LEPIDOPTERA IN SUFFOLK
a similar number of the Pine Beauty (Panolis flammea, Schiff.), the White Colon (Heliophobus albicolon, Hübn.) the Orange Footman (Eilema sororculs, Hufn.), the Maiden's Blush (Cosymbia punctaria, Linn.), the Water Carpet (Lamprotteryx suffumata, Schiff.), the Grey Pug (Eupithecia castigata, Hübn.), the Mottled Pug (E. exiguata, Hübn.), and the Narrow-winged Pug (E. nanata, Hübfi.), while the Grey Pine Carpet (Thera obeliscata. Hübn.) and the Bordered White (Bupa/us piniaria, Linn.) were locally abundant. The only capture of note at Southwold was the Lime Hawk (Mimas tiliae, Linn.) on 21st June.
HENRY J. BOREHAM
FOÜR females of this solitary species were observed on 27th August, 1961, working in a bank by the footpath which forms the boundary between two gardens at Cornfield Road, Bury St. Edmunds. The habitat, facing north, is sheltered from the moisture-bearing air which usually comes from the west-southwest ; it receives füll sunlight for most of the day. T h e soil is a mixture of earth and chalk ; it is bare of Vegetation and is frequently trodden and wheeled upon : in consequence it remains hard and solid throughout the year. T H E PREY
Lach wasp upon arrival at its respective nest hole was occasionally robbed of its prey ; this varied considerably, as will be seen by the following list of the species of flies together with the numbers taken. Pollenia rudis, Fab. 4 Calliphora vomitoria, Linn. 2 Lucilia caesar, Linn. 1 Dexiosoma caninum, Fab. 1 Lonchaea chorea, Fab. 2 Lonchaea flavidipennis, Zett. 1 Metasyrphus luniger, Meigen 1
AND P R E Y
Photograph by S.
W A S P AND PREY
Photograph by S.
THE FIELD DIGGER WASP
It was interesting to observe that the two species of Lonchaeidae were the smallest species of flies, 5 and 6 mm. in length which 1 have taken from M. arvensis. This female M. arvensis was also smaller than usual and measured 10 mm. in length. The entrance hole of her nest was also smaller than the average, and measured only 5 mm. across. The length of life of the recovered paralysed flies averaged four days. REMARKS
A. H. Hamm and O. W. Richards in their paper " The Biology of the British Fossorial Wasps "* illustrate on page 97 six females of M. arvensis, photographed after death, still gripping their prey by the proboscis. Nothing is stated as to how these specimens met their death or how likely they were to remain in this attitude. I have a specimen in just such an attitude ; it is gripping the Blow Fly Calliphora vomitoria by the proboscis. Its death was caused by a stinging blow from a stick while it was in flight. The sudden impact probably produced a stimulus on the sensory nerves from which they were unable to relax at death. The blow caused a Splitting of the mesonotum at and over the joining of one wing ; no other outward injury could be seen. From a long experience of observing the habits of M. arvensis I have found that many of them, after having been smitten down two or more times with the open hand, were reluctant to release their grip upon the prey ; this was strongly marked on the days when a cold breeze was blowing. When cold weather is continuous, death usually comes before the work to ensure the future of the species is completed, and through the tenacious habits of M. arvensis it is possible that some may die in the attitude described. BIBLIOGRAPHY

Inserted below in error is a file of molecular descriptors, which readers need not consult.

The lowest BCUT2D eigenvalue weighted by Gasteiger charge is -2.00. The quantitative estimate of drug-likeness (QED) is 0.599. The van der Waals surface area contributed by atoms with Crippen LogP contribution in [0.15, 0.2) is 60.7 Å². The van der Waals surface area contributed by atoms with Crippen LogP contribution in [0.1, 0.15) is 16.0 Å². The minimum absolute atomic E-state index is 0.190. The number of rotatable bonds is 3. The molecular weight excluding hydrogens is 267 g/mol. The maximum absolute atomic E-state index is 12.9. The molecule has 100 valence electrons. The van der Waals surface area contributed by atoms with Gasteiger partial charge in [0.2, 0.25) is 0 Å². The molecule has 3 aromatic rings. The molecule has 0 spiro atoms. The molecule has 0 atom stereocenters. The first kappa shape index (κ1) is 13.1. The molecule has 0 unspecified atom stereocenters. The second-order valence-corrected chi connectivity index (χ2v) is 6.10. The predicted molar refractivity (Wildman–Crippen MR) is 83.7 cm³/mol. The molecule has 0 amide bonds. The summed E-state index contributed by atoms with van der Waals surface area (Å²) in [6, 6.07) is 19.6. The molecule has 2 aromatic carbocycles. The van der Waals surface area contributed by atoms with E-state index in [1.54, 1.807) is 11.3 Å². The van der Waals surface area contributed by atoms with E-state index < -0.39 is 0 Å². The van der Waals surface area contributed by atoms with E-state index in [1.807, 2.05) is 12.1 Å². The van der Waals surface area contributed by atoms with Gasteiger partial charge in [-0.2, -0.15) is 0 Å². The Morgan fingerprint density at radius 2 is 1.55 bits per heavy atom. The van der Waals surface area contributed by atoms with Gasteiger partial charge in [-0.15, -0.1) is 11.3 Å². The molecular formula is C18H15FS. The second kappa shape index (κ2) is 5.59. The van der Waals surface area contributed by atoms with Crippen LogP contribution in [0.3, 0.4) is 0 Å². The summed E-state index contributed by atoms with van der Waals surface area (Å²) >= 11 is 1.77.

* H a m m and Richards. T r a n s . R. E n t . Soc. L o n d . 30th June, 1930. Boreham, H . J. (1953). T h e W h i t e - m o u t h e d D i g g e r W a s p Coelocrabro leucostomus L i n n . S o m e observations on t h e L i f e and Habits. T r a n s . Suffolk N a t . Soc. 8, 181.
S . BEAUFOY
THERE are several indications that in Great Britain in the Spring a northerly movement of Whites takes place (Large White, Pieris brassicae, L. ; Small White, P. rapae, L. ; Green-veined White, -P. napi, L.) ; while a southerly movement can be observed in late Autumn.